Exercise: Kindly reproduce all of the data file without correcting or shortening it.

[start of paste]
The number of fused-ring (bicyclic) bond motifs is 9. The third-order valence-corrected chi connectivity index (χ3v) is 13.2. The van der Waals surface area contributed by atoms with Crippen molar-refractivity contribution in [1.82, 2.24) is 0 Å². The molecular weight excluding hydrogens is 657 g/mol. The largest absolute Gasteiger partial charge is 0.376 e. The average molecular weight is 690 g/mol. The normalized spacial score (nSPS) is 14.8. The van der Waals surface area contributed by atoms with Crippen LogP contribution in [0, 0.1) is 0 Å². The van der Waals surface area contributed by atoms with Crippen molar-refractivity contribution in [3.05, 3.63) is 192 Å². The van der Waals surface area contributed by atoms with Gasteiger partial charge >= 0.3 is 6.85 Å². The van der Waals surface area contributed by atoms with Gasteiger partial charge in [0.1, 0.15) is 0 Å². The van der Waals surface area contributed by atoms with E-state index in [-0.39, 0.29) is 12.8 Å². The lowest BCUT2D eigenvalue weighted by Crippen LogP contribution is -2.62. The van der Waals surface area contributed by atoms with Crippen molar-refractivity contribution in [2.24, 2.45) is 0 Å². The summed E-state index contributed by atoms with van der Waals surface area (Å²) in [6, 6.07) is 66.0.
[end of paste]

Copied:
The number of fused-ring (bicyclic) bond motifs is 9. The third-order valence-corrected chi connectivity index (χ3v) is 13.2. The van der Waals surface area contributed by atoms with Crippen molar-refractivity contribution in [1.82, 2.24) is 0 Å². The molecular weight excluding hydrogens is 657 g/mol. The largest absolute Gasteiger partial charge is 0.376 e. The average molecular weight is 690 g/mol. The normalized spacial score (nSPS) is 14.8. The van der Waals surface area contributed by atoms with Crippen LogP contribution in [0, 0.1) is 0 Å². The van der Waals surface area contributed by atoms with Crippen molar-refractivity contribution in [3.05, 3.63) is 192 Å². The van der Waals surface area contributed by atoms with Gasteiger partial charge >= 0.3 is 6.85 Å². The van der Waals surface area contributed by atoms with Gasteiger partial charge in [0.1, 0.15) is 0 Å². The van der Waals surface area contributed by atoms with E-state index in [-0.39, 0.29) is 12.8 Å². The lowest BCUT2D eigenvalue weighted by Crippen LogP contribution is -2.62. The van der Waals surface area contributed by atoms with Crippen molar-refractivity contribution in [2.24, 2.45) is 0 Å². The summed E-state index contributed by atoms with van der Waals surface area (Å²) in [6, 6.07) is 66.0.